"I heard a story about Monk from his son, T.S. He was in his apartment and he was hitting a chord hard and then snapping it back to let it ring. His hand was like a foot and half above the keyboard and he would throw it down and then snap back. He did it over and over again, for like two hours. The family thought he was losing it. Then, later, T.S. was at a gig and he did it on the gig. He’d been practicing that. You go to Julliard and they don’t teach that shit. That is very personal, refined technique."

”Cinematic” Music

Listening to Layers of the City -- or maybe even just reading the title alone -- you can’t help but feel that this would be incredible soundtrack music. It's moody and textured. It feels like it's covering a landscape. “Get Me Offa This Thing” -- with Pelt using an echo effect on his horn and its tasty references to Miles Davis’s Bitches Brew period -- could easily accompany a contemporary film noir. The track also reminds me of the music of keyboardist Wayne Horvitz and drummer Bobby Previte, two players who were playing in New York during Allison’s early days there.

"I have to admit to being not as hip to Wayne’s music as I should be, but he did just email me this morning because he’s coming to town,” Allison notes. "He was part of that Knitting Factory scene back then, and we were often crossing paths literally in the Factory, at Tonic, in the neighborhood. We are the product of the same time and place and there was cross-pollinating. He’d be upstairs, I’d be downstairs. The music was in the neighborhood."

As for the music being “cinematic”, Allison agrees. "I love music for film. For sure, my style of writing is heavily influenced by film. As I’m writing, inside my brain, I’m thinking very visually. Sometimes the music is programmatic and it actually has a story. But usually it comes after the fact and I’m not thinking of a literal story as I write. It’s more of an abstract notion -- shapes and ideas, the mood, the vibe.”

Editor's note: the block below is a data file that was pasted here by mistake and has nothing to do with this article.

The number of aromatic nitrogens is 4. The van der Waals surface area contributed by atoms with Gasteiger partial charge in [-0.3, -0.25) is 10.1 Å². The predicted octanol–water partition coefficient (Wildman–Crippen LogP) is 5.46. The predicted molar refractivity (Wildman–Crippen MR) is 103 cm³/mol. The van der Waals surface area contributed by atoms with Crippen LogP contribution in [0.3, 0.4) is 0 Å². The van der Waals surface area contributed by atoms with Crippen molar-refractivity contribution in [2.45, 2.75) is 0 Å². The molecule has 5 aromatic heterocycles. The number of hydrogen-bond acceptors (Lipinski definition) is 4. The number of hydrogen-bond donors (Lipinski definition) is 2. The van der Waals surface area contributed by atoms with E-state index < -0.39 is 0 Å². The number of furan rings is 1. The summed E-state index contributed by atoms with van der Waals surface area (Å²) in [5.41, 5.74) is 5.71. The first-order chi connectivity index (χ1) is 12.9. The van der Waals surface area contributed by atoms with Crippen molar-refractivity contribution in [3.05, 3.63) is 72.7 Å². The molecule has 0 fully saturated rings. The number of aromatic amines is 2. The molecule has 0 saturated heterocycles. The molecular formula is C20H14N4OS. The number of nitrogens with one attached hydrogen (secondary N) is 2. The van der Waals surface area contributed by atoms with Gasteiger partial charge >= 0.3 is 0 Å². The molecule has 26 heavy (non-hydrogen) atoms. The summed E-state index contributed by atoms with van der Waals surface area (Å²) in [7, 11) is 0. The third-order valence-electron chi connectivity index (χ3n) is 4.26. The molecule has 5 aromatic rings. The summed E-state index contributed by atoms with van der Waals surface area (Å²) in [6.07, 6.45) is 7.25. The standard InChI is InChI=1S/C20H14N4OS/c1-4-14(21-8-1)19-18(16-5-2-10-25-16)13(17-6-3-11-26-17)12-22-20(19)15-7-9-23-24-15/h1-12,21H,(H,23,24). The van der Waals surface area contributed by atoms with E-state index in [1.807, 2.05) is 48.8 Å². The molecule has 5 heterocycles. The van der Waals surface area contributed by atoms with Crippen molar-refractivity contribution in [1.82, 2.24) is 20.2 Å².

Another great example of that here is “The Detective’s Wife”, with its jaunty opening groove, a melody for Pelt’s Harmon-muted horn, and then a real feature spot for Kimbrough at his most Ellingtonian. Each soloist then takes the piece in a different direction.

Getting the Music Made in 2017

Layers of the City is one of many recent jazz recordings that was funded through internet crowd sourcing. It’s a first for Allison, who notes that he is a “late adopter” who wondered “who am I to ask for money before I’ve made anything?”

But he is fascinated by the way the process breaks down the barrier between artist and audience. “I was doing this before there was the internet with the Jazz Composer’s Collective.” Allison and the other members of the collective staged their own shows, inviting an audience through fliers, newsletters, and individual outreach. "When an audience understands what you’re doing, they can enjoy jazz more. You let the audience into the process of making the work. I wish I could invite everyone into the recording process. It’s a way to talk about the art for a long time."

Allison has been savvy about branding his music -- to the point of even designing a logo. "I don’t mind the word ‘brand'. I have a shape and graphic that is associated with my name and music. I made it in February 2012, and it helps to identify my stuff.

"There’s a famous blog post that describes 'your thousand fans’ -- the central supporters of your music, the ones who have been following you all along. Now, I don’t know how to describe my community. But I do have them. The crowd sourcing lets you connect to them more directly."

But it’s also the economics of crowd sourcing that make more sense. "Record labels tell you that almost every album loses money, and so you see your production budget slashed. When my contract was up, I had to ask myself: What does the label do?